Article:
Internal communication is an important piece of an organization’s brand reputation and, in the past few years, it has undergone a shift from being an HR function to becoming a crucial component of strategic communications.
Here at AHA, we develop communications plans for clients on a regular basis. During this process, one of the first questions we ask is about the organization’s current approach to internal communications – and how the external communications will be supported and reflected internally. This often results in an interesting discussion about employee engagement, how to best communicate with internal stakeholders, and the task of developing an internal communications plan in collaboration with both the communication and HR departments.
Internal communication provides an excellent opportunity for the senior executive or leadership team to move away from “top-down communication” and create channels that are open, direct, authentic, two-way and more personal. It also provides the opportunity for two-way dialogue – an important piece for an organization that wants to attract the best and brightest in their industry. Creating an opportunity for employee feedback, participation and involvement helps to promote engagement. When staff is engaged, they are more productive, morale is higher, and the organization is seen as a good place to work – which attracts talented professionals.
A solid internal communications plan also provides employees with the ability to tell the organization’s story. There are no better ambassadors for an organization than its employees, when they understand and believe in the brand story. No advertising or PR campaign will be effective if what is being said externally is not supported internally. Encouraging employee involvement in a range of internal and external communications initiatives helps to tell the brand story in an authentic way. The people who come to work each day can be exceptional assets in building and maintaining a good culture, in maintaining a positive brand reputation, and in communicating the organization’s values to each person they come in contact with during their workday.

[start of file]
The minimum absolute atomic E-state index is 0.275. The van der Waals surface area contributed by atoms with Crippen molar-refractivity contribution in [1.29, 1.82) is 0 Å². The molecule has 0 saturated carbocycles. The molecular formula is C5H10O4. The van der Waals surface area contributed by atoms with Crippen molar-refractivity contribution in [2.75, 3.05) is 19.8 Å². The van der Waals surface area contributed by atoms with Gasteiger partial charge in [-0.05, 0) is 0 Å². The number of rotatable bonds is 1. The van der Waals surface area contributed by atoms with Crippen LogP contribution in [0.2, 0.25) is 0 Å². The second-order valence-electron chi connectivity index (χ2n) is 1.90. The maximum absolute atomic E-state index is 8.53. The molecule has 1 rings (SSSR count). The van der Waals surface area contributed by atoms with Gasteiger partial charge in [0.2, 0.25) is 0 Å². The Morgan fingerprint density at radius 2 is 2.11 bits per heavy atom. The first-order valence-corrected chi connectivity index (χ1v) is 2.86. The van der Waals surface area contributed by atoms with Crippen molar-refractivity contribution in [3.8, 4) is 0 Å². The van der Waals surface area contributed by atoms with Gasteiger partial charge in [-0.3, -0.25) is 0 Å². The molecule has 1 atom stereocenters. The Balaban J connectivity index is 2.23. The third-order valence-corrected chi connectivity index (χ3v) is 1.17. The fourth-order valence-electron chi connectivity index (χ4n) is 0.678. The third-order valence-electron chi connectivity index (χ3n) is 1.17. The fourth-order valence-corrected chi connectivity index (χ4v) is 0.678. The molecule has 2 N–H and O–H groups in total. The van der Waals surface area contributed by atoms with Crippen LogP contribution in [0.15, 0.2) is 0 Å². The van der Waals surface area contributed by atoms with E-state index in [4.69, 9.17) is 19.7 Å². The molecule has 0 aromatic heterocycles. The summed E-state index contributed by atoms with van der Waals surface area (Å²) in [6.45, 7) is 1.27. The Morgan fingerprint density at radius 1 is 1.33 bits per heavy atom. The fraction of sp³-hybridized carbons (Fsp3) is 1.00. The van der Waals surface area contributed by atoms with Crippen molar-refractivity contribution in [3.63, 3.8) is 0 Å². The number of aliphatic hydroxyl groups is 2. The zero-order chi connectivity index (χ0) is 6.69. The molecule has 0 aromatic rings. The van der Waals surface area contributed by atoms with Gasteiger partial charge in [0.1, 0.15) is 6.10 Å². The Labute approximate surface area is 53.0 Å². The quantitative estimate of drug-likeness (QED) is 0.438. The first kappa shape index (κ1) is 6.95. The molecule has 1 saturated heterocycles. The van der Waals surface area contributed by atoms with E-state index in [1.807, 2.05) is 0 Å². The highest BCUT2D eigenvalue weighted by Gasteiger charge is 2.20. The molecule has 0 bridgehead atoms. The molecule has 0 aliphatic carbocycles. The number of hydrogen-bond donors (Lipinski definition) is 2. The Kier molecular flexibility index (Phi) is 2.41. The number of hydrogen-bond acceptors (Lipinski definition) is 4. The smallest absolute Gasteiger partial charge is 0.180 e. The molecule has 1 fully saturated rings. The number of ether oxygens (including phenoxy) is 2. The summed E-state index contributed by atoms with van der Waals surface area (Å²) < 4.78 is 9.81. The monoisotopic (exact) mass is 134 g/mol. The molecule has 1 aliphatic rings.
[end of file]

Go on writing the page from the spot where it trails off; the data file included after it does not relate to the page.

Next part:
In developing an internal communications plan, it is important to create a consistent approach – random or ad hoc communication doesn’t work. The communications efforts need to be planned out and delivered on a regular basis. The objective of the plan has to be clearly defined. If employees are asked to participate, expectations and reasons why the outreach is being done need to be clearly communicated. Two-way dialogue, including negative feedback, has to be encouraged and the feedback has to be acknowledged and respected. Staff members need to know that they are being heard – especially if your organization has challenges.
Strategic internal communication does take time and effort to plan and to implement, but the results can provide exceptional return-on-investment. Building relationships internally and ensuring the employees are informed, engaged and are provided opportunities to authentically participate in developing and sharing your brand story creates a strong workforce. It increases productivity, attracts good employees, improves morale, and develops a positive work culture – all of which support your organizational objectives. Should an issue or crisis happen to your organization, you have created credibility among your staff, which results in their support during a challenge. By focusing on internal relationships, you increase trust – one of the most valuable assets an organization has.